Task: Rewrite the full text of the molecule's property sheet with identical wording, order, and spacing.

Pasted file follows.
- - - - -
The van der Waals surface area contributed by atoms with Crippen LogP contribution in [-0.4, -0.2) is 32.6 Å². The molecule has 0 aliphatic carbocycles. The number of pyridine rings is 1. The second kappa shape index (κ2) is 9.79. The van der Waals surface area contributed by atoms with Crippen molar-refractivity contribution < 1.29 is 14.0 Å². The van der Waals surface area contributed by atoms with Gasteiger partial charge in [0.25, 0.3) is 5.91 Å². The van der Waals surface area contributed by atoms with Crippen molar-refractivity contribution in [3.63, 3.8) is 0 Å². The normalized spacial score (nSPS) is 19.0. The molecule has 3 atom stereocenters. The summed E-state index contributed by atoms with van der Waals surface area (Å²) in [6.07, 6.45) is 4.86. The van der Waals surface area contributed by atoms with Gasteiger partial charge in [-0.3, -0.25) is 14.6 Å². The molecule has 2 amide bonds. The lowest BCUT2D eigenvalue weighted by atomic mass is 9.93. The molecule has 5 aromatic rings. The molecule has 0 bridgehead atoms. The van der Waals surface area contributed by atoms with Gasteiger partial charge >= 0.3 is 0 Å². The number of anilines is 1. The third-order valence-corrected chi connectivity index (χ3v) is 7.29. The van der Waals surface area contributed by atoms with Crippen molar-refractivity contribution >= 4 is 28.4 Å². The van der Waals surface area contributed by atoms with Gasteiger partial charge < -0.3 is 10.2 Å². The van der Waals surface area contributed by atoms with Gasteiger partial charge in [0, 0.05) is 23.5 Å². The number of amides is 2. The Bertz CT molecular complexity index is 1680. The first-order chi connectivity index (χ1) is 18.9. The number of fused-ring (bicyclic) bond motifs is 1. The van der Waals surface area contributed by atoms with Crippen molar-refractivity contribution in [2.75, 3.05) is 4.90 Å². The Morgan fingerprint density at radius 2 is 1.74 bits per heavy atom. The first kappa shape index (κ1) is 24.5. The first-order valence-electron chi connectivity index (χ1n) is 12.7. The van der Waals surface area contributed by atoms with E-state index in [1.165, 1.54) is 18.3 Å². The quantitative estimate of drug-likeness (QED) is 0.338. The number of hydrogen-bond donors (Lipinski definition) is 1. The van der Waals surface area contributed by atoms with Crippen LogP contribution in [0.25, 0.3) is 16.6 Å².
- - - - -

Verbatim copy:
The van der Waals surface area contributed by atoms with Crippen LogP contribution in [-0.4, -0.2) is 32.6 Å². The molecule has 0 aliphatic carbocycles. The number of pyridine rings is 1. The second kappa shape index (κ2) is 9.79. The van der Waals surface area contributed by atoms with Crippen molar-refractivity contribution < 1.29 is 14.0 Å². The van der Waals surface area contributed by atoms with Gasteiger partial charge in [0.25, 0.3) is 5.91 Å². The van der Waals surface area contributed by atoms with Crippen molar-refractivity contribution in [3.63, 3.8) is 0 Å². The normalized spacial score (nSPS) is 19.0. The molecule has 3 atom stereocenters. The summed E-state index contributed by atoms with van der Waals surface area (Å²) in [6.07, 6.45) is 4.86. The van der Waals surface area contributed by atoms with Gasteiger partial charge in [-0.3, -0.25) is 14.6 Å². The molecule has 2 amide bonds. The lowest BCUT2D eigenvalue weighted by atomic mass is 9.93. The molecule has 5 aromatic rings. The molecule has 0 bridgehead atoms. The van der Waals surface area contributed by atoms with Gasteiger partial charge >= 0.3 is 0 Å². The number of anilines is 1. The third-order valence-corrected chi connectivity index (χ3v) is 7.29. The van der Waals surface area contributed by atoms with Crippen molar-refractivity contribution >= 4 is 28.4 Å². The van der Waals surface area contributed by atoms with Gasteiger partial charge < -0.3 is 10.2 Å². The van der Waals surface area contributed by atoms with Gasteiger partial charge in [0, 0.05) is 23.5 Å². The number of amides is 2. The Bertz CT molecular complexity index is 1680. The first-order chi connectivity index (χ1) is 18.9. The number of fused-ring (bicyclic) bond motifs is 1. The van der Waals surface area contributed by atoms with Crippen molar-refractivity contribution in [2.75, 3.05) is 4.90 Å². The Morgan fingerprint density at radius 2 is 1.74 bits per heavy atom. The first kappa shape index (κ1) is 24.5. The first-order valence-electron chi connectivity index (χ1n) is 12.7. The van der Waals surface area contributed by atoms with E-state index in [1.165, 1.54) is 18.3 Å². The quantitative estimate of drug-likeness (QED) is 0.338. The number of hydrogen-bond donors (Lipinski definition) is 1. The van der Waals surface area contributed by atoms with Crippen LogP contribution in [0.25, 0.3) is 16.6 Å².